Nation's Child Welfare System Doubles Number of Adoptions From Foster Care.
McDonald, J. M. Salyers, N, S. Testa, M.
University of Illinois at Urbana-Champaign. School of Social Work.
Published: October 2003
Publication Information: Urbana, IL: University of Illinois at Urbana-Champaign, School of Social Work, Children and Family Reseach Center.
Available from: University of Illinois at Urbana-Champaign Children and Family Research Center
School of Social Work 1010 W. Nevada, Suite 2080
Urbana, IL 61801
Tel: 217-333-5837 800-638-3877
Sponsoring Organization: Pew Charitable Trusts.
In fiscal year 2002, the Department of Health and Human Services offered $14.9 million in incentive payments to states for increasing adoptions of children from state-supervised foster care. The enactment of the Adoption and Safe Families Act of 1997 called for doubling the number of adoptions out of foster care by 2002, a goal that was met and even exceeded. Some states, such as Illinois, tripled their adoption numbers within the first three years, leaving an insufficient backlog of children in foster care to continue making permanency placements at the same rate. A focused effort coupled with financial incentives produced the desired results. Yet more than 540,000 children remain in foster care, indicating the work still to be done. A chart compares states baseline (1995-97) yearly adoption averages with totals for each year from 1998 through 2002.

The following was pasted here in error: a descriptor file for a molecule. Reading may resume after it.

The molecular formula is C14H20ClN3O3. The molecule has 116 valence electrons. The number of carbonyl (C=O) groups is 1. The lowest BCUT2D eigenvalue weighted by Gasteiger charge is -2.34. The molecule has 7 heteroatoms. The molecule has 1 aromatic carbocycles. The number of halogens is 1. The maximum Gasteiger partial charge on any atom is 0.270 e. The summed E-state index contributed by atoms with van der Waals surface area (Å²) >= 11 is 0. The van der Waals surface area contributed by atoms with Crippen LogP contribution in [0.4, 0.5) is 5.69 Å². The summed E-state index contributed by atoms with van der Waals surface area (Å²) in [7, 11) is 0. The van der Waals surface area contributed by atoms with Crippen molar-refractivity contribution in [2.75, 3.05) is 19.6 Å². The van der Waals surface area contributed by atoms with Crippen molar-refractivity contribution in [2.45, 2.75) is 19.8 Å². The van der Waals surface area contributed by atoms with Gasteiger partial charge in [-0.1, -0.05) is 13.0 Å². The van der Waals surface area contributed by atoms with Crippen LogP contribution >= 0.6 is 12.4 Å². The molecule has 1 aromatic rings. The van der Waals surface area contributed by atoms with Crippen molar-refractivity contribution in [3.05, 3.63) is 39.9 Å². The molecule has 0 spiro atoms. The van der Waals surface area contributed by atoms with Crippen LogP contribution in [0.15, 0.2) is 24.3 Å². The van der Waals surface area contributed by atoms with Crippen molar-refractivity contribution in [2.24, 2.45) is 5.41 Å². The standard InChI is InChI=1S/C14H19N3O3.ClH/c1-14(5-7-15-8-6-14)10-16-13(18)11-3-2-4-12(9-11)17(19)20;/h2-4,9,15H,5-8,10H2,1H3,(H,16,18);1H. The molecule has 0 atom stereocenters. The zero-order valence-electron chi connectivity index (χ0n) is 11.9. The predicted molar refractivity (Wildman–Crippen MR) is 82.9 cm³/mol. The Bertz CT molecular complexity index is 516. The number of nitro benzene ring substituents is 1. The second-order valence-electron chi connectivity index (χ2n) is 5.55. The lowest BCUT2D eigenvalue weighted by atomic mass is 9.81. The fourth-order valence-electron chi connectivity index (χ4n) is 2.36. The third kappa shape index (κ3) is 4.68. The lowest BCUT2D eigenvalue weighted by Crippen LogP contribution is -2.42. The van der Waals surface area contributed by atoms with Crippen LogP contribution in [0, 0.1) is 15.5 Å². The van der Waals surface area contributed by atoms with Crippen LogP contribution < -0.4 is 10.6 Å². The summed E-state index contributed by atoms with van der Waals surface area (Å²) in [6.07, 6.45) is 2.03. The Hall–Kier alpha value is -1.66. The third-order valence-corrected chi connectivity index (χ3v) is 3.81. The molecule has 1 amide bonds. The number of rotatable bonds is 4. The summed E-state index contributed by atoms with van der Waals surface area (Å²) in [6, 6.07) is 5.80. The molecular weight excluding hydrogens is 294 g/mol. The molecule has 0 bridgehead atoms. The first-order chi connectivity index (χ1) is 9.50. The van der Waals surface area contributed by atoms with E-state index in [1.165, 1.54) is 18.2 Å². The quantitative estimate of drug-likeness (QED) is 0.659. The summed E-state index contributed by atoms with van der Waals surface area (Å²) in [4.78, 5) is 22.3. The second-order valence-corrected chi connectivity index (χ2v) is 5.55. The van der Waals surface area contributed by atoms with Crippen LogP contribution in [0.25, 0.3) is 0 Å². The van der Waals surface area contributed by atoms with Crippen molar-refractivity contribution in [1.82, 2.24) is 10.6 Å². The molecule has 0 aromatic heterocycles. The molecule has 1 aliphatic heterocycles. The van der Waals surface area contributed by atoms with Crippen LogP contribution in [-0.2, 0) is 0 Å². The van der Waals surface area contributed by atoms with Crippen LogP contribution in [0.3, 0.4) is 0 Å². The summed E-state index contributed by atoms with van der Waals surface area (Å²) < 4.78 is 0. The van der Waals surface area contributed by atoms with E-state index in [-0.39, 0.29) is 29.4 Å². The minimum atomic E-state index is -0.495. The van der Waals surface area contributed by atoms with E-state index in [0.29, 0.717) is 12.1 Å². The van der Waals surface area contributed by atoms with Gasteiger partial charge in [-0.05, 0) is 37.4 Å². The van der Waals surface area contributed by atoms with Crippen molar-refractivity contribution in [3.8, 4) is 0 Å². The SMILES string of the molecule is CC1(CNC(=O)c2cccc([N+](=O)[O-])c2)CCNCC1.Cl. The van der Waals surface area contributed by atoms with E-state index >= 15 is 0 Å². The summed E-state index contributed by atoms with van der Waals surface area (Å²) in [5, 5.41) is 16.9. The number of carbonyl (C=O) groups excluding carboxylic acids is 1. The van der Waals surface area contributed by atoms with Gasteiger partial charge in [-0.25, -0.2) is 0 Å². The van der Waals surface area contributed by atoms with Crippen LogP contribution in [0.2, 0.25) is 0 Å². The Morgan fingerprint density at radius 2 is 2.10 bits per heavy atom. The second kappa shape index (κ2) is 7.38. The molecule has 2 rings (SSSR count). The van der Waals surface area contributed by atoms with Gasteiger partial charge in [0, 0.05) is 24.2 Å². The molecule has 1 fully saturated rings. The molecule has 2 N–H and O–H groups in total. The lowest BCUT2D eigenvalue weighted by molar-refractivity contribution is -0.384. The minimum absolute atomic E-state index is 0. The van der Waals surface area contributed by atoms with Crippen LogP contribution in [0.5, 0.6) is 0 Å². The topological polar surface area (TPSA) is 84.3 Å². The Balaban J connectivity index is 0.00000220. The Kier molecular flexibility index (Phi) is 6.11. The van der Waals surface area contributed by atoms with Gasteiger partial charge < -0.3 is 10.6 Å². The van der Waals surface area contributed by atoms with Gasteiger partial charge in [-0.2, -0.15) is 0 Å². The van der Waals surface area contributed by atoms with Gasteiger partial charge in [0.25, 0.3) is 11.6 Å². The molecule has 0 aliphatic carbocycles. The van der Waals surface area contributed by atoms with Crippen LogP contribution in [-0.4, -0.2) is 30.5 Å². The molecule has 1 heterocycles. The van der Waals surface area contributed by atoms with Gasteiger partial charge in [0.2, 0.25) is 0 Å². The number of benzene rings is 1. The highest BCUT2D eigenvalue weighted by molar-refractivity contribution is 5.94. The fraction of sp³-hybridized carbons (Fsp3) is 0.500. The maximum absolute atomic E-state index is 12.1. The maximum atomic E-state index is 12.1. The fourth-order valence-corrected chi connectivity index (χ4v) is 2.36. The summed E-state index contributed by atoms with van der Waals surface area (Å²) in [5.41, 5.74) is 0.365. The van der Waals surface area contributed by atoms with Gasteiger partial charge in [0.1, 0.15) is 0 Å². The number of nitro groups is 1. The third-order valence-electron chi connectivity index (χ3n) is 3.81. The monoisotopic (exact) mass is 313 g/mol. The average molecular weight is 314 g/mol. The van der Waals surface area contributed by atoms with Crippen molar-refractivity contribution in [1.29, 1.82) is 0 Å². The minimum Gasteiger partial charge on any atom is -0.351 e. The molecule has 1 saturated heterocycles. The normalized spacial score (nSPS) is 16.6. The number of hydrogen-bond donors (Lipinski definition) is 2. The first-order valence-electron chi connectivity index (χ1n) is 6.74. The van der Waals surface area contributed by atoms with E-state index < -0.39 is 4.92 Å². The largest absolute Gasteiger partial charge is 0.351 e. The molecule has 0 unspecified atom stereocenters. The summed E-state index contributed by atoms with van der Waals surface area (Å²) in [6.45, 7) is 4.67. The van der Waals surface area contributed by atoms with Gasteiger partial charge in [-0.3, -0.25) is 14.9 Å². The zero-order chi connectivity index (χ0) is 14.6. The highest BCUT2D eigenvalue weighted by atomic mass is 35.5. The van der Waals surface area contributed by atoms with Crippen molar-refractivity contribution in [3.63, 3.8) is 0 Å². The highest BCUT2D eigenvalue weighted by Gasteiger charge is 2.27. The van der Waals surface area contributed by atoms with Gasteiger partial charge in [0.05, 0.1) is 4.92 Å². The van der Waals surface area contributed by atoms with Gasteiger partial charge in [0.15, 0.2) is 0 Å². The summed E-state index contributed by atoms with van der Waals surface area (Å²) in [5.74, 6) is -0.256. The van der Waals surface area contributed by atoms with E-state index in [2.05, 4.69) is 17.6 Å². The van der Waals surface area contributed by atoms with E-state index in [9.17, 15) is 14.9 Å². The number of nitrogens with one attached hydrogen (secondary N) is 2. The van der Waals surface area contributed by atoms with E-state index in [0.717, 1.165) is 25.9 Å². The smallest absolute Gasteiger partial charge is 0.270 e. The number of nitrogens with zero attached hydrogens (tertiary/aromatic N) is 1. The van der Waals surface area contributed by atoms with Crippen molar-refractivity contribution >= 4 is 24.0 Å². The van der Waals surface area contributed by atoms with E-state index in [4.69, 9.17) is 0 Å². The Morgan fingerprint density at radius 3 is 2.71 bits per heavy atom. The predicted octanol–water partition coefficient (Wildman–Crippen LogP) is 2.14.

child welfare agencies; state social service agencies; foster adoption; foster adopt placement; financial assistance; adoption subsidies; adoption; foster care